Iowa cornerback Josh Jackson makes a jumping one handed interception during Iowa's game against Ohio State at Kinnick Stadium on Saturday, Nov. 4, 2017. Jackson made three interceptions on the day as the Hawkeyes defeated the Buckeyes, 55-24. (Nick Rohlman/The Daily Iowan)

Josh Jackson, Josh Rosen best picks in the NFL Draft

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Josh Jackson’s falling out of the first round was a surprise, but when Green Bay chose him in round two, he proved to be a steal.

By Adam Hensley

adam-hensley@uiowa.edu

Another NFL Draft is finally in the books, and now that the madness has died down a bit, we can finally sit back and analyze as the dust settles.

I present to you the best draft picks in the 2018 NFL Draft.

1st round, pick No. 10 — Josh Rosen (Arizona)

Baker Mayfield, Sam Darnold, and Josh Allen all walked the stage before Rosen. With ESPN’s “best pocket passer in the draft” still remaining, Arizona traded up and pulled the trigger for my favorite move on day No. 1 of the NFL Draft.

The Cardinals didn’t have their franchise signal caller before the draft — quarterbacks Sam Bradford, who may have been born with glass bones, and Mike Glennon, a capable backup, led the position — but they just might have found one. Rosen commanded a 147.0 passer rating during his third season at UCLA. He threw for 3,756 yards, 26 touchdowns, and 10 interceptions.

2nd round, pick No. 42 — Mike Gesicki (Miami)

Gesicki is, at least in my opinion, the most athletic tight end in this year’s draft class, if not in the past few years’ drafts. He’s another Rob Gronkowski (OK, maybe not the same type of player. Gronk is a very solid blocker, while blocking is on Gesicki’s to-do list of improvements at the next level). Only one Dolphin tight end caught more than 12 passes last season, and that was Julius Thomas (who has a similar play style), but he was cut by Miami this offseason, leaving a void. Gesicki will contribute immediately.

2nd round, pick No. 45 — Josh Jackson (Green Bay)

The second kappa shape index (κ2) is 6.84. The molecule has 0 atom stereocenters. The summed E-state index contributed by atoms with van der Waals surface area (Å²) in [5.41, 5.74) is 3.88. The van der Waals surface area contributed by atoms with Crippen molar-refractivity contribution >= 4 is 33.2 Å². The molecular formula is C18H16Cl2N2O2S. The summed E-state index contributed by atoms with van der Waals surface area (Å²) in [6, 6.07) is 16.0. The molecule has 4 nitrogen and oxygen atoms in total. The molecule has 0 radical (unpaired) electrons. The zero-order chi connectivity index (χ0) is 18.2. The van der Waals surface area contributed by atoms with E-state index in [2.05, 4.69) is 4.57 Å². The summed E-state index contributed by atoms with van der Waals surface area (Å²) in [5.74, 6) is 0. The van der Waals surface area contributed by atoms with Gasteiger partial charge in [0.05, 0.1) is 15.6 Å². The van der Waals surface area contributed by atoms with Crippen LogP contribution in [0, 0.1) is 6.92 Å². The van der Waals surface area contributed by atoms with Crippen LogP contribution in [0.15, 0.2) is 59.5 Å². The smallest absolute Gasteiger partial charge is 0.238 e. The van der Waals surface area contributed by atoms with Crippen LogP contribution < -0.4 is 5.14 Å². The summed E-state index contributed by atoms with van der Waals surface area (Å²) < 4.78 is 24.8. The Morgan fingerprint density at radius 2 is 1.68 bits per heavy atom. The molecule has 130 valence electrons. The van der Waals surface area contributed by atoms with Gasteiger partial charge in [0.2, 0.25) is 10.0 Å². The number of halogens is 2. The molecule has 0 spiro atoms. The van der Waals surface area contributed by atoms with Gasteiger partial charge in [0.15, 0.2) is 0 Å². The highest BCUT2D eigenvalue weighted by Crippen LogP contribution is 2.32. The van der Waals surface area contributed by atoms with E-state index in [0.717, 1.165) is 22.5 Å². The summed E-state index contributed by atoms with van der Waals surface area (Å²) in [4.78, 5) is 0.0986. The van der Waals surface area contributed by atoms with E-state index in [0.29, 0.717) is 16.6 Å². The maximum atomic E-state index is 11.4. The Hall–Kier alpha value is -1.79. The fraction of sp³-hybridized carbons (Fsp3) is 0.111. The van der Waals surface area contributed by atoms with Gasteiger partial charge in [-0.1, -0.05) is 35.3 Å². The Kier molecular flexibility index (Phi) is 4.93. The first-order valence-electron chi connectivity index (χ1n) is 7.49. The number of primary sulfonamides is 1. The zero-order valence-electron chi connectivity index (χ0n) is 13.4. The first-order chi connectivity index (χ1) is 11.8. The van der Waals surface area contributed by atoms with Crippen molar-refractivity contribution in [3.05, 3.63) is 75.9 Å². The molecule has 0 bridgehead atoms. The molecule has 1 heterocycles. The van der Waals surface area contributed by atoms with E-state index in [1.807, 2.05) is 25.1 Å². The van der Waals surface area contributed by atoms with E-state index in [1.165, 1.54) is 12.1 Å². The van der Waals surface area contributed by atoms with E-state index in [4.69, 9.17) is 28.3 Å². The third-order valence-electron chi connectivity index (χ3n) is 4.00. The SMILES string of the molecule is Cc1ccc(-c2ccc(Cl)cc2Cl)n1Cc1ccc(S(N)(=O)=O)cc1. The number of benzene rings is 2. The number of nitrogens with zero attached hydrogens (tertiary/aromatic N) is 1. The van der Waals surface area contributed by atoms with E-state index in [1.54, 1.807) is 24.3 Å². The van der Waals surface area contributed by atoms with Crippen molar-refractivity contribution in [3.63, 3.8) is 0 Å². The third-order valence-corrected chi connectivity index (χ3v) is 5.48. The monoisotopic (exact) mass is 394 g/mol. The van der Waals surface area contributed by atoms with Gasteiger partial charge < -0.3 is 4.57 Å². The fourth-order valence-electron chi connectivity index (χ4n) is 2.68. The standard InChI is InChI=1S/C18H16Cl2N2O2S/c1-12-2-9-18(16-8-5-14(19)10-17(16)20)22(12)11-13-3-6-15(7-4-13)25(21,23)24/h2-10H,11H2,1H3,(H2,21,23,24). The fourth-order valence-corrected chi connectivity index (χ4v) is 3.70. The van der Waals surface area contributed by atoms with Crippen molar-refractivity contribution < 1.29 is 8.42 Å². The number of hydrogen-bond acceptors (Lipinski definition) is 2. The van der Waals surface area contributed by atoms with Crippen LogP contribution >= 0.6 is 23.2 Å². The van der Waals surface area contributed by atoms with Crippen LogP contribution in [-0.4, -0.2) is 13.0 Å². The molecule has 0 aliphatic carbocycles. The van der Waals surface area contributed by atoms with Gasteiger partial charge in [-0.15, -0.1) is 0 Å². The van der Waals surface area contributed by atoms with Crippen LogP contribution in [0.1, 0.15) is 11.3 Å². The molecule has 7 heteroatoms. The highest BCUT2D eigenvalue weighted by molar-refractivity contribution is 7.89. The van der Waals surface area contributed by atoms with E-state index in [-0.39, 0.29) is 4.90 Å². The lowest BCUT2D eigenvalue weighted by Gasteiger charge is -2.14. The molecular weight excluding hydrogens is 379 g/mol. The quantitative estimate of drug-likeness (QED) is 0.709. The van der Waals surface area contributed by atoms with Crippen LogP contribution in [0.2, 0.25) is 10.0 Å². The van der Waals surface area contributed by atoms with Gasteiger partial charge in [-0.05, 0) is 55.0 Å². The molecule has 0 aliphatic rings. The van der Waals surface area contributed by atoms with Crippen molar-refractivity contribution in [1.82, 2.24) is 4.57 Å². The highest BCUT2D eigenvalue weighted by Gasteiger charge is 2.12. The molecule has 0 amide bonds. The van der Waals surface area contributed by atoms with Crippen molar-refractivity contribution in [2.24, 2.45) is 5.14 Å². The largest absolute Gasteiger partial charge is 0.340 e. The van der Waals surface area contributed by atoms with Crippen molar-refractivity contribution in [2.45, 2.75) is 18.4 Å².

I think we can all agree that Josh Jackson slipping out of the first round was a huge surprise; in some mock drafts, he was selected as high as No. 8. The main knocks on Jackson were his experience (only one year of consistent production and 14 starts over his Hawkeye career), his shakiness in bump-and-run coverage, and his speed.

Regardless, Jackson fell to Green Bay and into a secondary desperate for help; the Packers’ secondary gave up an average of 236.8 passing yards per game (10th-worst in the league), allowed completions at a 67.8-percent rate (third-worst), gave up 30 passing touchdowns (second-worst). Quarterbacks facing Green Bay commanded an average rating of 102, the second-worst mark in the NFL.

Jackson, combined with Green Bay’s first-round selection and fellow corner Jaire Alexander, will certainly boost a sometimes nonexistent secondary in Titletown.

3rd round, pick No. 93 – Ronnie Harrison (Jacksonville)

The Jaguars’ outstanding secondary just beefed up, snagged the biggest steal in round three.

Chris Sprow of ESPN categorized Harrison as coming from a “defense defined by aggressiveness and swarming to the ball” in his analysis of the safety. Jacksonville’s defense closely resembles that of his Alabama squad — a unit that thrives on constantly pressuring passers and forcing turnovers.

“Sacksonville” allowed the fewest passing yards per game last season (169.9, the only team below 192 yards in the league). Harrison can play both strong and free safety, giving the Jaguars the freedom to rotate him in and out of the defense. He’s a plug-and-play guy coming right out of college.

 

 

 

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